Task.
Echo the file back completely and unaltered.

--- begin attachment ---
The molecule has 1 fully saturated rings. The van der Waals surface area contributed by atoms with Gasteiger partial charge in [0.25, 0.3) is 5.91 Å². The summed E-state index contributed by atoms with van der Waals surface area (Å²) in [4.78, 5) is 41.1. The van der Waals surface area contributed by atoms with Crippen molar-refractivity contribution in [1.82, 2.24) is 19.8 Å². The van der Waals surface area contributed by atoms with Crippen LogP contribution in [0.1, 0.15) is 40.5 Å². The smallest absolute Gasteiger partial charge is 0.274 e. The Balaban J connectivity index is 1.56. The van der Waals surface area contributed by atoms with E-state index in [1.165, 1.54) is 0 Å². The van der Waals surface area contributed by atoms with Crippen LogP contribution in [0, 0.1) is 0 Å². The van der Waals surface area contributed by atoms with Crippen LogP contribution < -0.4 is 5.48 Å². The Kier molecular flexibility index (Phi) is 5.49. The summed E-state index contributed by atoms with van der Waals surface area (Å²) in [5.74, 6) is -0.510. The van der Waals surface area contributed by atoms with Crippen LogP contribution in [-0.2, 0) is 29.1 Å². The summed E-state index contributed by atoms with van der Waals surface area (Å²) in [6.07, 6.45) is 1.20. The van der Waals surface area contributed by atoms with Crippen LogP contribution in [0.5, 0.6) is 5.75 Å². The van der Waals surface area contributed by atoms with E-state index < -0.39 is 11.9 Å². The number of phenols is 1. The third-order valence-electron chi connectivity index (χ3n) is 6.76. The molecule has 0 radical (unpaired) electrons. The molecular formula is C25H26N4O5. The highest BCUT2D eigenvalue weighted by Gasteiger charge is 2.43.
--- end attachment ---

The molecule has 1 fully saturated rings. The van der Waals surface area contributed by atoms with Gasteiger partial charge in [0.25, 0.3) is 5.91 Å². The summed E-state index contributed by atoms with van der Waals surface area (Å²) in [4.78, 5) is 41.1. The van der Waals surface area contributed by atoms with Crippen molar-refractivity contribution in [1.82, 2.24) is 19.8 Å². The van der Waals surface area contributed by atoms with Crippen LogP contribution in [0.1, 0.15) is 40.5 Å². The smallest absolute Gasteiger partial charge is 0.274 e. The Balaban J connectivity index is 1.56. The van der Waals surface area contributed by atoms with E-state index in [1.165, 1.54) is 0 Å². The van der Waals surface area contributed by atoms with Crippen LogP contribution in [0, 0.1) is 0 Å². The van der Waals surface area contributed by atoms with Crippen LogP contribution < -0.4 is 5.48 Å². The Kier molecular flexibility index (Phi) is 5.49. The summed E-state index contributed by atoms with van der Waals surface area (Å²) in [5.74, 6) is -0.510. The van der Waals surface area contributed by atoms with Crippen LogP contribution in [-0.2, 0) is 29.1 Å². The summed E-state index contributed by atoms with van der Waals surface area (Å²) in [6.07, 6.45) is 1.20. The van der Waals surface area contributed by atoms with Crippen LogP contribution in [0.5, 0.6) is 5.75 Å². The van der Waals surface area contributed by atoms with E-state index < -0.39 is 11.9 Å². The number of phenols is 1. The third-order valence-electron chi connectivity index (χ3n) is 6.76. The molecule has 0 radical (unpaired) electrons. The molecular formula is C25H26N4O5. The highest BCUT2D eigenvalue weighted by Gasteiger charge is 2.43.